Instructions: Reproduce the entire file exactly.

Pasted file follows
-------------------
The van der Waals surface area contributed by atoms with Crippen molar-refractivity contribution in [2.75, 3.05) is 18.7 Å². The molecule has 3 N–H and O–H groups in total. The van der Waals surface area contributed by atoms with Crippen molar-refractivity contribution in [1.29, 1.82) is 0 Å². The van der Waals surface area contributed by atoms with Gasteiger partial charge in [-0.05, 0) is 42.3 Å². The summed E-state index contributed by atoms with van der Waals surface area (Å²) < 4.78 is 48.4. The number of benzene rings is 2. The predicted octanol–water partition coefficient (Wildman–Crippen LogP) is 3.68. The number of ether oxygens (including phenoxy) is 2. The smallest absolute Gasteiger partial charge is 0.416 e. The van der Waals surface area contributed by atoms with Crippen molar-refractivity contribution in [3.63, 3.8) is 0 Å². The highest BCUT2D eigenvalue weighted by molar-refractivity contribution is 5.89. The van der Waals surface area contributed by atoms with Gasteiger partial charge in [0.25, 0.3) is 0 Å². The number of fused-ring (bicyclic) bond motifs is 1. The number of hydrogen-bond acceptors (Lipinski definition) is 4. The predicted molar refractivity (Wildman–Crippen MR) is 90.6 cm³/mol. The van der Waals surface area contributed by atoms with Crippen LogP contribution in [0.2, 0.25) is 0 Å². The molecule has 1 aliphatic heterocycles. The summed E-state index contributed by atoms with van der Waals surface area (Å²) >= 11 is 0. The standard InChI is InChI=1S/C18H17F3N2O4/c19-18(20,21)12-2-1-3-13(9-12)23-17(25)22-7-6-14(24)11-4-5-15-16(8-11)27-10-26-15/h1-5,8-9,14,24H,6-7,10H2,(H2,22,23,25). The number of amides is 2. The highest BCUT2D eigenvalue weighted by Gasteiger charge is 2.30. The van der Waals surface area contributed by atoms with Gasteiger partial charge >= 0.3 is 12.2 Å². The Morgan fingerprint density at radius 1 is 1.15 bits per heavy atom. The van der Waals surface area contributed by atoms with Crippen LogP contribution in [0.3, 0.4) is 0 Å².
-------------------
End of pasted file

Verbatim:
The van der Waals surface area contributed by atoms with Crippen molar-refractivity contribution in [2.75, 3.05) is 18.7 Å². The molecule has 3 N–H and O–H groups in total. The van der Waals surface area contributed by atoms with Crippen molar-refractivity contribution in [1.29, 1.82) is 0 Å². The van der Waals surface area contributed by atoms with Gasteiger partial charge in [-0.05, 0) is 42.3 Å². The summed E-state index contributed by atoms with van der Waals surface area (Å²) < 4.78 is 48.4. The number of benzene rings is 2. The predicted octanol–water partition coefficient (Wildman–Crippen LogP) is 3.68. The number of ether oxygens (including phenoxy) is 2. The smallest absolute Gasteiger partial charge is 0.416 e. The van der Waals surface area contributed by atoms with Crippen molar-refractivity contribution in [3.63, 3.8) is 0 Å². The highest BCUT2D eigenvalue weighted by molar-refractivity contribution is 5.89. The van der Waals surface area contributed by atoms with Gasteiger partial charge in [0.25, 0.3) is 0 Å². The number of fused-ring (bicyclic) bond motifs is 1. The number of hydrogen-bond acceptors (Lipinski definition) is 4. The predicted molar refractivity (Wildman–Crippen MR) is 90.6 cm³/mol. The van der Waals surface area contributed by atoms with Crippen LogP contribution in [0.2, 0.25) is 0 Å². The molecule has 1 aliphatic heterocycles. The summed E-state index contributed by atoms with van der Waals surface area (Å²) >= 11 is 0. The standard InChI is InChI=1S/C18H17F3N2O4/c19-18(20,21)12-2-1-3-13(9-12)23-17(25)22-7-6-14(24)11-4-5-15-16(8-11)27-10-26-15/h1-5,8-9,14,24H,6-7,10H2,(H2,22,23,25). The number of amides is 2. The highest BCUT2D eigenvalue weighted by Gasteiger charge is 2.30. The van der Waals surface area contributed by atoms with Gasteiger partial charge >= 0.3 is 12.2 Å². The Morgan fingerprint density at radius 1 is 1.15 bits per heavy atom. The van der Waals surface area contributed by atoms with Crippen LogP contribution in [0.3, 0.4) is 0 Å².